One challenge to adopting that approach for something like an App Store is that it would require a good deal of information about the computers to which software is being distributed. In a consumer App Store environment, that could open the door for privacy concerns. There would also likely be a concern about bandwidth. Smart-phone, or even netbook applications, must be relatively small, but some computer applications can be hefty, something that could be an issue when it comes to downloading them over the Internet. And it would be particularly challenging if Internet service providers limit customer bandwidth.
The real hurdle: retailers?
Ultimately, the real hurdle to an App Store for computer software distribution and installation isn't likely to be a technical one. It's more likely to be the conflict such a store would create with software developers and retail channels. While developers would probably come around to the idea of selling software this way -- most likely as an adjunct to existing channels -- retailers would be a different story. They might be cut out of the application food chain entirely. If an App Store were even moderately successful and well implemented, it could prove to be a disaster for software vendors. That issue didn't arise with the iPhone because it was a new device without any existing software retail channels, and other mobile systems have typically relied on small online shops.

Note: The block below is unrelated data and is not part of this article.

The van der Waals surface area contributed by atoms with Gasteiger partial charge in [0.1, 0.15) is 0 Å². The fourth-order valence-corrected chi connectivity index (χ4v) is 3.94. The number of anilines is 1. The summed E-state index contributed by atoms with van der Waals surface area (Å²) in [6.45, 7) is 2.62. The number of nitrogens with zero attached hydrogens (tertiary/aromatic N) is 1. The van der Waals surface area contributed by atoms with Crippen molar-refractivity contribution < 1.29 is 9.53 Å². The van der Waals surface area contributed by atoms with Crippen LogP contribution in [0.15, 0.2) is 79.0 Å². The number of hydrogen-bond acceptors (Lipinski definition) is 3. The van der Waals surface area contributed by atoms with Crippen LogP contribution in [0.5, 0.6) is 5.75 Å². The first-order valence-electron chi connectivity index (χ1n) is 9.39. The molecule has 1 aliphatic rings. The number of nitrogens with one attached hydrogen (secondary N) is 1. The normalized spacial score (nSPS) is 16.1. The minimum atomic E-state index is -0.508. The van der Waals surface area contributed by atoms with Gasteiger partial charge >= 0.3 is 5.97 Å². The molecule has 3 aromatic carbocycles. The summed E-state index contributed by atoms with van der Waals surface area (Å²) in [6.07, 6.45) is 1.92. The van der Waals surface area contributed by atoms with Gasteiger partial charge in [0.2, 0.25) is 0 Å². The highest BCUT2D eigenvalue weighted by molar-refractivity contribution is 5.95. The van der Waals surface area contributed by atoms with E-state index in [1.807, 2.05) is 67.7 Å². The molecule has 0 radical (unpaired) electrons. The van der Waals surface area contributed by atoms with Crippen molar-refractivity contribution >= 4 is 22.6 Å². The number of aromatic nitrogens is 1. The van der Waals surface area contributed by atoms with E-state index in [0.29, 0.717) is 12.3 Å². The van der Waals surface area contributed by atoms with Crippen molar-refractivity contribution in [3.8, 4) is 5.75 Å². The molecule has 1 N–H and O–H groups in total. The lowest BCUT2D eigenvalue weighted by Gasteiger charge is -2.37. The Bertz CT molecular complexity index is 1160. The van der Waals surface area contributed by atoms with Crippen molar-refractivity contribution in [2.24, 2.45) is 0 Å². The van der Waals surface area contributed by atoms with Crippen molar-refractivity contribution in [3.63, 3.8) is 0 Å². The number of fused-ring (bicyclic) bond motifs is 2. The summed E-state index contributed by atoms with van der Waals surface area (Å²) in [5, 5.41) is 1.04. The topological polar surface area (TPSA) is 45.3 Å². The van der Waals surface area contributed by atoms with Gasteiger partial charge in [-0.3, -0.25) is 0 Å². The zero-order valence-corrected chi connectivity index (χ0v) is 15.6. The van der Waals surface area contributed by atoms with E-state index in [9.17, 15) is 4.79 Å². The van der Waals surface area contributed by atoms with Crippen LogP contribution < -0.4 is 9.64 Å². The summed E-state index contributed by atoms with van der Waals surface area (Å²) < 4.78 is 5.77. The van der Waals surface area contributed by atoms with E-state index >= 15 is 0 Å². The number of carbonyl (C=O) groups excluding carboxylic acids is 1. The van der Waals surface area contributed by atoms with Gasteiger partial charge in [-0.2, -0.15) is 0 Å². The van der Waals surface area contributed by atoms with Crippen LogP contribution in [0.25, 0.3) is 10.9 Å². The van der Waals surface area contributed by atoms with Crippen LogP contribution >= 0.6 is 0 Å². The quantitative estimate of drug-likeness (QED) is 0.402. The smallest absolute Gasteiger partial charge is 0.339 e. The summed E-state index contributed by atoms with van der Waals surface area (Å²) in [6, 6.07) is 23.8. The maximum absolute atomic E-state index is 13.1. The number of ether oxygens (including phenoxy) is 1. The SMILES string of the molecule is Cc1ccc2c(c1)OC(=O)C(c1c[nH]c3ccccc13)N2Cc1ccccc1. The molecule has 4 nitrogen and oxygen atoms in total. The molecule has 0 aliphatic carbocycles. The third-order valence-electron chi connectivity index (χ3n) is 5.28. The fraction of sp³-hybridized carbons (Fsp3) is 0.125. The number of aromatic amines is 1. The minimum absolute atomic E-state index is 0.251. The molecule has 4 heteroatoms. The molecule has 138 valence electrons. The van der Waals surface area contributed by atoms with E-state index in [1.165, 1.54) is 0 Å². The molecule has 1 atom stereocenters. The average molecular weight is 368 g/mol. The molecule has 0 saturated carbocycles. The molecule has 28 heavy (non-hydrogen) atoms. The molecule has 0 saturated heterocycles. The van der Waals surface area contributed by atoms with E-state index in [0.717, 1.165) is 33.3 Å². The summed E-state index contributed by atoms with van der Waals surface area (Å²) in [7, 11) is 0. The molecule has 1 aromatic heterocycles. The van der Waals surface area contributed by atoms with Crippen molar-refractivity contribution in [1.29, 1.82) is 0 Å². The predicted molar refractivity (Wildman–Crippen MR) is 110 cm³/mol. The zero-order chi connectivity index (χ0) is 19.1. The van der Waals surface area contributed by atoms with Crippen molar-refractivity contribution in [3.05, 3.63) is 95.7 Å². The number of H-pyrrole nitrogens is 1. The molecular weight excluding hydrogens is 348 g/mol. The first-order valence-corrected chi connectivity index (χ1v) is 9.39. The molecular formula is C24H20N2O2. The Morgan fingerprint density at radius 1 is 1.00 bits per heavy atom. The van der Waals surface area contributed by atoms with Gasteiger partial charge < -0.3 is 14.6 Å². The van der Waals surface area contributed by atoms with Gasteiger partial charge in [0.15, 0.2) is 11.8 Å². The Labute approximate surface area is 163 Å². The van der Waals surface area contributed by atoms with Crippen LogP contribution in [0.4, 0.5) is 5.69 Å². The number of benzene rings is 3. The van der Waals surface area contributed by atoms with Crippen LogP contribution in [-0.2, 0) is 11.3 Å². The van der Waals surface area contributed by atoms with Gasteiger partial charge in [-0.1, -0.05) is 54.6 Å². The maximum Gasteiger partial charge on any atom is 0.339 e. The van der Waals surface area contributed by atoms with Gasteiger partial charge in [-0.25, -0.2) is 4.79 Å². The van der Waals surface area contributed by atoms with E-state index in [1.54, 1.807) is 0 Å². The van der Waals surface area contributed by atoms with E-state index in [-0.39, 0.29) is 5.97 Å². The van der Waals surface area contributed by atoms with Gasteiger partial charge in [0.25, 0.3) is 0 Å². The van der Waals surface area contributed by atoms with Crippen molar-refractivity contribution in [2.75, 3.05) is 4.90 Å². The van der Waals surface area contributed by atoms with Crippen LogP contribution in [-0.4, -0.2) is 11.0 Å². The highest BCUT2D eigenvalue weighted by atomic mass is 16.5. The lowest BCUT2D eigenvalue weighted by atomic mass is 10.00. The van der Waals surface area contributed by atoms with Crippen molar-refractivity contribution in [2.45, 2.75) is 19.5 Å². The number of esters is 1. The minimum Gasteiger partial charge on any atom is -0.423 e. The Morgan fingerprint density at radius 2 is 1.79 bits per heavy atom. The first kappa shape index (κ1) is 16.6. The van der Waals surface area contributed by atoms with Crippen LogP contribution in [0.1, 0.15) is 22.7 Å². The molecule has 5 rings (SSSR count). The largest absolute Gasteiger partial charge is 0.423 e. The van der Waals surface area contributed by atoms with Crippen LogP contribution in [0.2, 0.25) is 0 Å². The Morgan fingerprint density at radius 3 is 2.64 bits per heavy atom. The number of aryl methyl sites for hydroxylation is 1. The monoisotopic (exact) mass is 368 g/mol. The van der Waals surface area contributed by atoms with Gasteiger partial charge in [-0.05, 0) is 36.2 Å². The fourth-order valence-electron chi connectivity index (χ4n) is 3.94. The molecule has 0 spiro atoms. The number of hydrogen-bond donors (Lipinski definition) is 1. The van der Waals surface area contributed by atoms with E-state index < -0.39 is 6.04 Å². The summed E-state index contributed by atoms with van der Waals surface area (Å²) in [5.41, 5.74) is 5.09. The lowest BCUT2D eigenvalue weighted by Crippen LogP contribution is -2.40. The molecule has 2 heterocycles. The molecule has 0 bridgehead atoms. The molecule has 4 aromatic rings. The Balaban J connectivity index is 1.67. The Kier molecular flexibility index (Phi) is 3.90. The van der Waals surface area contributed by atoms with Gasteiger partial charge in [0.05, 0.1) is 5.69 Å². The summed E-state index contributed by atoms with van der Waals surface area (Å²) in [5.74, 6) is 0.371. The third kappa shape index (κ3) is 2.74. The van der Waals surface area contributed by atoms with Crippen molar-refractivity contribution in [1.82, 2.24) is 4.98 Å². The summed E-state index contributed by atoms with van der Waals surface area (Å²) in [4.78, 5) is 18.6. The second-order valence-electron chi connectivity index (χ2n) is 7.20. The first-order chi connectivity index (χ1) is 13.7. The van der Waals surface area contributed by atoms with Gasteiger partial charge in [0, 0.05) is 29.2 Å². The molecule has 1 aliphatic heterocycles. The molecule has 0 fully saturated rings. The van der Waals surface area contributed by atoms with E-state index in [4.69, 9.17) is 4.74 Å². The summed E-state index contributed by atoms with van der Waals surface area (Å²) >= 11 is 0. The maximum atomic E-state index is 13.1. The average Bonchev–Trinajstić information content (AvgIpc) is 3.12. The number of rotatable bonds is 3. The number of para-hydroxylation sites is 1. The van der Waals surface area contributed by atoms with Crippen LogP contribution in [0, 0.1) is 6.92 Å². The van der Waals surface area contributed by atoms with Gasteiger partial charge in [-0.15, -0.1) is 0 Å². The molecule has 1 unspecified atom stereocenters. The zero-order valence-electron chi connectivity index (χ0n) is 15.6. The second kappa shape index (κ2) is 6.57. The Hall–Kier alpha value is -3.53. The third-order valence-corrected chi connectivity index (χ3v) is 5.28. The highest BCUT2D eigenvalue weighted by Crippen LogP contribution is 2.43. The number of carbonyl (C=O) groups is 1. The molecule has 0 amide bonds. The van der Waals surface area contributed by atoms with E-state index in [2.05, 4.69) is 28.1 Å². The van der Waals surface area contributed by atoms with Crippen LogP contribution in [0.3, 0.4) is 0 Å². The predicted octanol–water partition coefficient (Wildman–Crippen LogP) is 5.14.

Exactly where the App Store model will lead software distribution isn't clear. But the model has been a radical success, and I doubt it'll remain limited to smart phone apps for long.
Ryan Faasis a frequent Computerworld contributor specializing in Mac and multiplatform network issues. You can find more information about him at RyanFaas.com.